Threshermen violated WWI law that wasn’t

“The Chapel Hill [town council’s post World War I] report commented that ‘No single thing showed the patriotic spirit of the people of Orange County during the war than the cheerful way in which they carried out the irksome rules and regulations of the Food Administration’….

“The report describes how the county food administration decided that no farmers would be allowed to thresh their wheat before July 1. Although most threshermen acceded to this directive, one or two did not. The report calls this a violation of the law and states that the men pled guilty but then voluntarily contributed to the Red Cross, so charges were dropped. Since not even Herbert Hoover, the head of the federal Food Administration, could issue edicts with the force of law, one wonders what exactly the two threshermen had been charged with….”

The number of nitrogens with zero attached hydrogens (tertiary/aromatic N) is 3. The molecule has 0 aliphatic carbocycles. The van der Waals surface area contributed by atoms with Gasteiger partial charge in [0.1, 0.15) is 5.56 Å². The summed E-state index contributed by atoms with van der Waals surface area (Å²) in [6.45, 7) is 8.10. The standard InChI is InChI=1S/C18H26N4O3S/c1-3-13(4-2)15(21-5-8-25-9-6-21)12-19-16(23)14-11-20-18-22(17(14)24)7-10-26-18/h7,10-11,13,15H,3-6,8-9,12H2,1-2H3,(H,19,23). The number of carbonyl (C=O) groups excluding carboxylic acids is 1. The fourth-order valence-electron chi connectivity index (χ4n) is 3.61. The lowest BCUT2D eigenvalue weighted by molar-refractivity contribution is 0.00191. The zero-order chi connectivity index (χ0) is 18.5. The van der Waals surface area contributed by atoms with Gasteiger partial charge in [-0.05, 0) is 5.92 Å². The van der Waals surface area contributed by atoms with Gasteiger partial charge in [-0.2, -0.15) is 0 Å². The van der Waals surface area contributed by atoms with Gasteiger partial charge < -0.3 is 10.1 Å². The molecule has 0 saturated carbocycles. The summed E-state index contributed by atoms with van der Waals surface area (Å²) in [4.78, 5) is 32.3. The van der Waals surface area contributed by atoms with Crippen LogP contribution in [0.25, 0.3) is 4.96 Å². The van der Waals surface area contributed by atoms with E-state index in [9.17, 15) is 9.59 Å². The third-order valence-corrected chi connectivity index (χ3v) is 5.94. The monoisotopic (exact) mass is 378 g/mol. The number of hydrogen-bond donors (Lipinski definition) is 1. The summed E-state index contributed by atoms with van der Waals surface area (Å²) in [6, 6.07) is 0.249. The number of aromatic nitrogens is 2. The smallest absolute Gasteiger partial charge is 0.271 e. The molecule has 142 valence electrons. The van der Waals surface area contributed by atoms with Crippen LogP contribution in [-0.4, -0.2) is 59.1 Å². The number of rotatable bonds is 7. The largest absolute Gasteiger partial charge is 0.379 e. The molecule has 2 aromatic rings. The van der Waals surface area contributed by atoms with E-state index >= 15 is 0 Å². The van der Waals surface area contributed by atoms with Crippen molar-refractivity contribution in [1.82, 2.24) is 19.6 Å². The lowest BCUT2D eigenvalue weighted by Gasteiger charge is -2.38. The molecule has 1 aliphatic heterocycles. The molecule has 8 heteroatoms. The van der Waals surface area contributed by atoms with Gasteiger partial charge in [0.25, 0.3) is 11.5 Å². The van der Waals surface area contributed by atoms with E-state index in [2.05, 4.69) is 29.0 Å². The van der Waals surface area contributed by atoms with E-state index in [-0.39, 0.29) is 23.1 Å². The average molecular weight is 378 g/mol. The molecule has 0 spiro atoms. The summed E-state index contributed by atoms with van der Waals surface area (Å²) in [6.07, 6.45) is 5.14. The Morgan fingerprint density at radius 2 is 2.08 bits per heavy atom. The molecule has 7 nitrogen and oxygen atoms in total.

— From “Rich Man’s War, Poor Man’s Fight: Race, Class, and Power in the Rural South” by Jeanette Keith (2004)

The July 1 restriction surely has something to do with maximizing production — does anyone know exactly what?